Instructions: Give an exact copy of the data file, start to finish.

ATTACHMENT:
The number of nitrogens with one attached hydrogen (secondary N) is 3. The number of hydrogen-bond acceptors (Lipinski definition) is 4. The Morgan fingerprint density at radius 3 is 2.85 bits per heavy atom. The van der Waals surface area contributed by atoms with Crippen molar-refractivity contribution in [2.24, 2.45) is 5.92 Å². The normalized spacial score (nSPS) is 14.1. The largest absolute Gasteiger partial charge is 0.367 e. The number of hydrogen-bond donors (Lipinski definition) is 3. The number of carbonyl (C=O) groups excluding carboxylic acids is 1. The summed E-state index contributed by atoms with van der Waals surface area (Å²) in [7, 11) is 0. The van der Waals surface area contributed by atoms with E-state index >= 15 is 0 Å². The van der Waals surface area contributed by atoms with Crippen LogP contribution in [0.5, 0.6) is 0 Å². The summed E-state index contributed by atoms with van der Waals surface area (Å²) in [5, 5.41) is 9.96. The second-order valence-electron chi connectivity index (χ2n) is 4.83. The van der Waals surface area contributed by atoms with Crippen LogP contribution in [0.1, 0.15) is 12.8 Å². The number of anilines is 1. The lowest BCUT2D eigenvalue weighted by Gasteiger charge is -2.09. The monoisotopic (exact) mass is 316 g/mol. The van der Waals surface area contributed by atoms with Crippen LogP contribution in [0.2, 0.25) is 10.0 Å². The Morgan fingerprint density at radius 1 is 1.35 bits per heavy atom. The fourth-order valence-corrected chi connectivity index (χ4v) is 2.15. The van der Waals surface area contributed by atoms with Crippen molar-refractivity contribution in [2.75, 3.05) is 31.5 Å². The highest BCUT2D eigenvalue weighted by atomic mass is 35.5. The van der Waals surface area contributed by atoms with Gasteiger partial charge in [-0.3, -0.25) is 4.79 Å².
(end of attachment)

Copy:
The number of nitrogens with one attached hydrogen (secondary N) is 3. The number of hydrogen-bond acceptors (Lipinski definition) is 4. The Morgan fingerprint density at radius 3 is 2.85 bits per heavy atom. The van der Waals surface area contributed by atoms with Crippen molar-refractivity contribution in [2.24, 2.45) is 5.92 Å². The normalized spacial score (nSPS) is 14.1. The largest absolute Gasteiger partial charge is 0.367 e. The number of hydrogen-bond donors (Lipinski definition) is 3. The number of carbonyl (C=O) groups excluding carboxylic acids is 1. The summed E-state index contributed by atoms with van der Waals surface area (Å²) in [7, 11) is 0. The van der Waals surface area contributed by atoms with E-state index >= 15 is 0 Å². The van der Waals surface area contributed by atoms with Crippen LogP contribution in [0.5, 0.6) is 0 Å². The summed E-state index contributed by atoms with van der Waals surface area (Å²) in [5, 5.41) is 9.96. The second-order valence-electron chi connectivity index (χ2n) is 4.83. The van der Waals surface area contributed by atoms with Crippen LogP contribution in [0.1, 0.15) is 12.8 Å². The number of anilines is 1. The lowest BCUT2D eigenvalue weighted by Gasteiger charge is -2.09. The monoisotopic (exact) mass is 316 g/mol. The van der Waals surface area contributed by atoms with Crippen LogP contribution in [0.2, 0.25) is 10.0 Å². The Morgan fingerprint density at radius 1 is 1.35 bits per heavy atom. The fourth-order valence-corrected chi connectivity index (χ4v) is 2.15. The van der Waals surface area contributed by atoms with Crippen molar-refractivity contribution in [2.75, 3.05) is 31.5 Å². The highest BCUT2D eigenvalue weighted by atomic mass is 35.5. The van der Waals surface area contributed by atoms with Gasteiger partial charge in [-0.3, -0.25) is 4.79 Å².